“Kenya needs to increase the number of products its sells globally in order to reduce its trade deficit and enhance its foreign exchange earnings,” Kiptoo said during the launch of the National Export Development and Promotion Strategy for Kenya 2017-2022.

The strategy aims to spur growth and transform the performance of the trade sector significantly.

The country’s main exports include tea, horticulture, coffee, titanium, textile and apparels while major imports include petroleum products, capital goods and chemical fertilizers.

Although the value of Kenya’s exports has increased from four billion U.S. dollars in 2010 to 5.78 billion dollars, it has been marked by major oscillations in the last five years.

Government data indicates that the value of imports has increased from 7.8 billion dollars in 2010 to 14.3 billion dollar last year.

Kiptoo noted that the balance of trade has continually registered a deficit that has on average widened by an annual average of 11.4 percent.

He said that the country’s export markets are also relatively concentrated and in need of diversification.

“In fact ten countries accounted for 61 percent of exports, while five out of the top ten markets were in Africa,” he added.


Somalia, South Sudan, DRC new major destinations of Kenya’s exports

NAIROBI (Xinhua) -- Kenya’s exports to Somalia, Democratic Republic of Congo (DRC) and South Sudan are on the rise with the countries emerging as the next major destinations for the East African nation’s goods.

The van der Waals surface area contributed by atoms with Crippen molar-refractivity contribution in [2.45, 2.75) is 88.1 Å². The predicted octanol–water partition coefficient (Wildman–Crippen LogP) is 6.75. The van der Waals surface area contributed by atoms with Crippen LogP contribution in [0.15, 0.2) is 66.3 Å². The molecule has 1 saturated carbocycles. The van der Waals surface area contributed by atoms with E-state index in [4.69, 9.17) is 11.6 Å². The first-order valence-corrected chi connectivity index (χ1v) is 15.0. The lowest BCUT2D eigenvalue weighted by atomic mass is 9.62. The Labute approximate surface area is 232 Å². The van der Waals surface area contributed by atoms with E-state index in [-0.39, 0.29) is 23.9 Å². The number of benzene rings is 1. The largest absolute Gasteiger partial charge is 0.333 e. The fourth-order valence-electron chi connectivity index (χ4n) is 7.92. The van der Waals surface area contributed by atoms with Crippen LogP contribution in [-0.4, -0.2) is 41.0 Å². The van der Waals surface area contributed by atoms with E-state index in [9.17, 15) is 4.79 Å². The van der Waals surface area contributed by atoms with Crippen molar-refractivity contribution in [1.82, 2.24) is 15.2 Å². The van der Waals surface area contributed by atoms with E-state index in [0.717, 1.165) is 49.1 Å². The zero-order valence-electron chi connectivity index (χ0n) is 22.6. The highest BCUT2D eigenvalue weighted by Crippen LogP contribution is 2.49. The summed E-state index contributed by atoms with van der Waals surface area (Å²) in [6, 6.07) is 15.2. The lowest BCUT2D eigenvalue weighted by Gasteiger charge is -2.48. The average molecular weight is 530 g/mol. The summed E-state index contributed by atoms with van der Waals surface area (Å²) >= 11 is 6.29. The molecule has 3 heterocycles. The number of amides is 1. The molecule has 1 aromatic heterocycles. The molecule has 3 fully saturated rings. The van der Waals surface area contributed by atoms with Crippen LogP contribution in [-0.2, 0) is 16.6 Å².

New economic data on Thursday painted the countries as the new frontier for Kenya as it seeks to grow its exports to other African countries.

The data from the Central Bank of Kenya covering the first quarter of this year indicated that Kenya exported to Somalia goods worth 58 million U.S. dollars in the first three months of 2017.

This was a rise from 53 million dollars in quarter four of 2016, with Somalia accounting for 4 percent of Kenya’s total exports to Africa during the period.

On the other hand, exports to the DRC during the period in review stood at 48 million dollars, which was however a slight decline from 51 million dollars in the previous quarter. The country accounted for 3.2 percent of Kenya’s total exports to Africa.

Similarly, Kenya’s exports to South Sudan in the first quarter stood at 45 million dollars, a huge jump from 40 million dollars in the previous period.

The three countries follow Uganda and Tanzania respectively as the major destination of Kenya’s exports, with the East African nation exporting mainly manufactured goods, fuel and agricultural produce to the countries.

Analysts noted that Kenya is keen on raising its exports in such countries as those to Europe and Asia have seemingly stagnated. Kenya’s exports to African countries increased 1.2 percent in the three months of this year, pushed up by rise in exported goods to the Comesa region.

They stood at 364 million dollars in the first quarter of this year, from 359 million dollars in the period of October-December, with the surge of exports to Somalia, DRC and South Sudan contributing to the swell.